2. The baffle of claim 1, wherein the outer peripheral edge is sinusoidal.

3. An apparatus, comprising: a first conduit having a first end, a second end, and a first channel extending between the first and second ends; and at least one baffle disposed in the first channel, the at least one baffle comprising: a generally annular-shaped body member having a first surface, a second opposed surface, and a continuous outer peripheral edge that connects the first surface to the second opposed surface; and a central aperture formed through the first surface and the second opposed surface of the body member to define an inner peripheral edge that connects the first surface to the second opposed surface, the aperture situated about a center axis of the body member, wherein the inner peripheral edge is fixedly distorted to include a plurality of undulations that define a plurality of peaks and valleys when viewed in a direction generally perpendicular to the center axis, the undulations radially extend at least partially toward the outer peripheral edge so that the first surface and second opposed surface include the peaks and valleys, and wherein the baffle is configured to generate a plurality of helical vortices in a fluid stream.

4. The apparatus of claim 3, wherein the inner peripheral edge is sinusoidal.

5. The apparatus of claim 3, further comprising: a second conduit disposed in the first conduit and having a first end, a second end, and a second channel extending between the first and second ends, wherein the second conduit extends through the aperture in the at least one baffle so as to define a gap between the second conduit and the inner peripheral edge of the baffle.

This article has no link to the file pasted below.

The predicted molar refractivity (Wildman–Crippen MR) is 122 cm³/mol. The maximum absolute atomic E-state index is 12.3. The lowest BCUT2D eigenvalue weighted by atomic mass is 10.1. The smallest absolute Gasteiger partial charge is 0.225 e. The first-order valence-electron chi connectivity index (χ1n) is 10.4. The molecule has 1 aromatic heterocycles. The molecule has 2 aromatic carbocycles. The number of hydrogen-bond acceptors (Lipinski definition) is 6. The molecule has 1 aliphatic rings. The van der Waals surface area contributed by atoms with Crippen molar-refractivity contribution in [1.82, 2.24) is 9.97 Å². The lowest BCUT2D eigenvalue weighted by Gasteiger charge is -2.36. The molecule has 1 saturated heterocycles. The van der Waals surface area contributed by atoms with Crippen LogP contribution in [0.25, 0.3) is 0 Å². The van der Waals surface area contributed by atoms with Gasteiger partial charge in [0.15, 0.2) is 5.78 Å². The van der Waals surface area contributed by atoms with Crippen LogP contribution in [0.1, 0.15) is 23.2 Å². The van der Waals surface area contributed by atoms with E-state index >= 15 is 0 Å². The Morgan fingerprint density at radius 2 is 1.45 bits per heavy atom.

6. The apparatus of claim 5, further comprising: a ultraviolet light source disposed in the second channel.

7. The apparatus of claim 5, further comprising: at least one baffle disposed in the second channel, the at least one baffle comprising: a body member having a first surface, a second opposed surface, and an outer peripheral edge, wherein the outer peripheral edge is distorted so as to be non-planar.

8. The apparatus of claim 7, wherein the outer peripheral edge of the at least one baffle in the second channel is distorted to include a plurality of undulations having a plurality of peaks and valleys.

9. The apparatus of claim 8, wherein the outer peripheral edge of the at least one baffle in the second channel is sinusoidal.